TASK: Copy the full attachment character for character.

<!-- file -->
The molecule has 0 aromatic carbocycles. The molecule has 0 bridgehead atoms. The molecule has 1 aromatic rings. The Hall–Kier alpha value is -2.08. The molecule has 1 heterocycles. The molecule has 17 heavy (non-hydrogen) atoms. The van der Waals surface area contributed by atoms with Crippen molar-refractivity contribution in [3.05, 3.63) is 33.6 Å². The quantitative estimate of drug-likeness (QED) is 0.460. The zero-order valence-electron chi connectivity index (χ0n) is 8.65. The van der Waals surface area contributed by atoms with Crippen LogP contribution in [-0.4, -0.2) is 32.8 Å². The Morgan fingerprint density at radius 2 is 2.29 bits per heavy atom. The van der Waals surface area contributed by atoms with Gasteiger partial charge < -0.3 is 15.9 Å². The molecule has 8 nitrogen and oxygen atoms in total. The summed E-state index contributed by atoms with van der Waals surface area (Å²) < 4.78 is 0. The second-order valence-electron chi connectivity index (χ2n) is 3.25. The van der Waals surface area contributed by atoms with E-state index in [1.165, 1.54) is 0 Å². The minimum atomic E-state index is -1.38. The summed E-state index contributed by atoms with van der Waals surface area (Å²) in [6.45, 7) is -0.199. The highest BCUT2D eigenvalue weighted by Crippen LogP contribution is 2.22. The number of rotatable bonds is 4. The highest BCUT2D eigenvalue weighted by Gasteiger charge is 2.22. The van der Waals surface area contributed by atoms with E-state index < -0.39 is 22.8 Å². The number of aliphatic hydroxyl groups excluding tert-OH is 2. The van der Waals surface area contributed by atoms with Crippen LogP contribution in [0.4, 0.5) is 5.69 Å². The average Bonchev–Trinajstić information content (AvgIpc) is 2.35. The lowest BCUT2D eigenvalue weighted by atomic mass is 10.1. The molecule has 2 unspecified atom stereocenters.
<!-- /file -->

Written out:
The molecule has 0 aromatic carbocycles. The molecule has 0 bridgehead atoms. The molecule has 1 aromatic rings. The Hall–Kier alpha value is -2.08. The molecule has 1 heterocycles. The molecule has 17 heavy (non-hydrogen) atoms. The van der Waals surface area contributed by atoms with Crippen molar-refractivity contribution in [3.05, 3.63) is 33.6 Å². The quantitative estimate of drug-likeness (QED) is 0.460. The zero-order valence-electron chi connectivity index (χ0n) is 8.65. The van der Waals surface area contributed by atoms with Crippen LogP contribution in [-0.4, -0.2) is 32.8 Å². The Morgan fingerprint density at radius 2 is 2.29 bits per heavy atom. The van der Waals surface area contributed by atoms with Gasteiger partial charge < -0.3 is 15.9 Å². The molecule has 8 nitrogen and oxygen atoms in total. The summed E-state index contributed by atoms with van der Waals surface area (Å²) < 4.78 is 0. The second-order valence-electron chi connectivity index (χ2n) is 3.25. The van der Waals surface area contributed by atoms with E-state index in [1.165, 1.54) is 0 Å². The minimum atomic E-state index is -1.38. The summed E-state index contributed by atoms with van der Waals surface area (Å²) in [6.45, 7) is -0.199. The highest BCUT2D eigenvalue weighted by Crippen LogP contribution is 2.22. The number of rotatable bonds is 4. The highest BCUT2D eigenvalue weighted by Gasteiger charge is 2.22. The van der Waals surface area contributed by atoms with E-state index < -0.39 is 22.8 Å². The number of aliphatic hydroxyl groups excluding tert-OH is 2. The van der Waals surface area contributed by atoms with Crippen LogP contribution in [0.4, 0.5) is 5.69 Å². The average Bonchev–Trinajstić information content (AvgIpc) is 2.35. The lowest BCUT2D eigenvalue weighted by atomic mass is 10.1. The molecule has 2 unspecified atom stereocenters.